WatchList Species Account for Sprague’s Pipit
(Anthus spraqueii)

Qualifies for the list as a Declining Yellow List Species


Photo: © Bill Schmoker
Photo: Bill Schmoker

Sprague’s Pipit is an endemic breeding species of the grasslands of the Prairie Provinces, Montana, the Dakotas, and northwestern Minnesota. In winter it is found primarily in the south-central states and into central and southern Mexico. Detectable on its breeding grounds primarily through the male’s prolonged flight displays—the longest such displays of any bird species—it goes primarily undetected during migration through the Great Plains and virually nothing is known of it on its wintering grounds. Formerly more widespread and numerous during early settlement, it has declined dramatically as the prairie disappeared due to overgrazing, cultivation, and the introduction and invasion of non-native plants. Greater pipit densities are correlated with native grasses.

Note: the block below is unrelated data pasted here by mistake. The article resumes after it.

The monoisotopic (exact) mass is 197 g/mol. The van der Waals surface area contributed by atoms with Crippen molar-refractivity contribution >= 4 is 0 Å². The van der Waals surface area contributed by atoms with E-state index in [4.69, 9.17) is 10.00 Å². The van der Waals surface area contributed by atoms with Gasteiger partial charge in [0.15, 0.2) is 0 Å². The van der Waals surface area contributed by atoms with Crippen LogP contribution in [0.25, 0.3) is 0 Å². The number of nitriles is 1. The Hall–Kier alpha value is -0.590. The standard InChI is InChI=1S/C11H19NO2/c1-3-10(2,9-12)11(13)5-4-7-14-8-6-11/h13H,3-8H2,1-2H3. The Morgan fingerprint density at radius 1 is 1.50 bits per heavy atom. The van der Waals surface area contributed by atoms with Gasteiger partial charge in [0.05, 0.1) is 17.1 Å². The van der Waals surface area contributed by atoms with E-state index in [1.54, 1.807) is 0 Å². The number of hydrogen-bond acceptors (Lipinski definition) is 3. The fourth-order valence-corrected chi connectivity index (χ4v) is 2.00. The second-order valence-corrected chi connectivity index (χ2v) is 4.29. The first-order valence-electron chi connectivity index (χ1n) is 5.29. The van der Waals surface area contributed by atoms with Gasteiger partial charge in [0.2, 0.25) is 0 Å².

Overgrazing and consequent encroachment of woody vegetation has reduced habitat on its U.S. wintering grounds. Prescribed fire is used to control woody vegetation both on the breeding and U.S. wintering grounds, and moderate to heavy grazing, at least in the tallgrass and mixed-grass portion of its range, may be beneficial to the bird. Drought can be a significant factor in determining its numbers. Conservation of the bird depends on the protection of native grassland and the control of non-native plants and inclursion by woody vegetation.